Rep. proposes bill to help ex-convicts re-enter society - ABC6 - Providence, RI and New Bedford, MA News, Weather

Rep. proposes bill to help ex-convicts re-enter society

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Dee DeQuattro

A state representative has introduced a bill to help convicted criminals who have served their time re-enter into society.

The bill introduced by Senator Harold Metts would "ban the box" meaning remove a question on job applications regarding criminal convictions.

"Our current system of criminal justice and incarceration amounts to a life sentence for many individuals, even after time served," said Sen. Harold M. Metts (D-Dist. 6, Providence). "We continue to punish individuals long after they have served their time and paid their debt to society."

Metts said the bill would cut down on Rhode Island's recidivism rate of over 60- percent because people with gainful employment are less likely to commit crimes.

"Punishments should certainly fit the crime, but repentance and restoration are teachings we learn from the Bible," said Metts. "Individuals who have done wrong and paid for their mistakes should not be haunted for the rest of their lives. Yet many are currently not given a chance to move on and are routinely screened out of many jobs at which they could be successful and which they need to transition back to normal society."

Metts said he will also introduce a bill to help ex-offenders gain access to jobs, housing, and opportunities available to other individual.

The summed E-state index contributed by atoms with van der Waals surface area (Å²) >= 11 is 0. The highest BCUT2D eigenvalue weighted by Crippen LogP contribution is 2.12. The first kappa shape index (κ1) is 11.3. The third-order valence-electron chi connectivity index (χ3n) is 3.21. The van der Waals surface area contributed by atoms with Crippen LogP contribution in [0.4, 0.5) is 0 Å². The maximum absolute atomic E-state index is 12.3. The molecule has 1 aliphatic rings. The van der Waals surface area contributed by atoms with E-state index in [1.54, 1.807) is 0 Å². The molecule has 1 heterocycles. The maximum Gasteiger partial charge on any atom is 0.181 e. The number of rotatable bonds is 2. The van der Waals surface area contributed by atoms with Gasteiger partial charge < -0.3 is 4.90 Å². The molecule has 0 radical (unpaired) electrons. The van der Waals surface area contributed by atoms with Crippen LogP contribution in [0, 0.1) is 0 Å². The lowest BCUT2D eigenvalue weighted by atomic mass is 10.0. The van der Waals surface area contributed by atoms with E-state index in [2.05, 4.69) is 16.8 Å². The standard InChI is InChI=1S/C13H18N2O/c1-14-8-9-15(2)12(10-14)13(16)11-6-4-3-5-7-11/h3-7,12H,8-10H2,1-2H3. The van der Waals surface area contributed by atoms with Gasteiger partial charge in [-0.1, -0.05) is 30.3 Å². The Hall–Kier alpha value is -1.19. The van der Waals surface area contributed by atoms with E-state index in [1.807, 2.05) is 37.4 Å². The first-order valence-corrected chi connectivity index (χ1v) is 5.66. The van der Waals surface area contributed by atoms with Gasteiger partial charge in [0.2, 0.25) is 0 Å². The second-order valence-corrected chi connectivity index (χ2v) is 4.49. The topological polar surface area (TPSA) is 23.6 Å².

Some individuals who have completed their sentences, who have shown good conduct while incarcerated and who show a desire to re-establish themselves as law-abiding members of society still face impediments," said Metts. "That's unfortunate but understandable. Employers and other decision-makers need some sort of assurance about a person's reliability."

To ensure prospective employers that ex-offenders have been successful in their rehabilitation Metts proposes establishing a "certificate of good conduct" that will be presented to parolees who meet certain requirements. It would serve as an official determination of the parole board that the person has achieved his or her rehabilitation and is ready to re-enter into society.

"We must move beyond punishment," said Senator Metts. "We must have a system that encourages restoration, that opens paths of opportunity for those who wish to lead good lives. Encouraging good behavior and sincere efforts at rehabilitation can help reduce recidivism and ultimately save taxpayer dollars."

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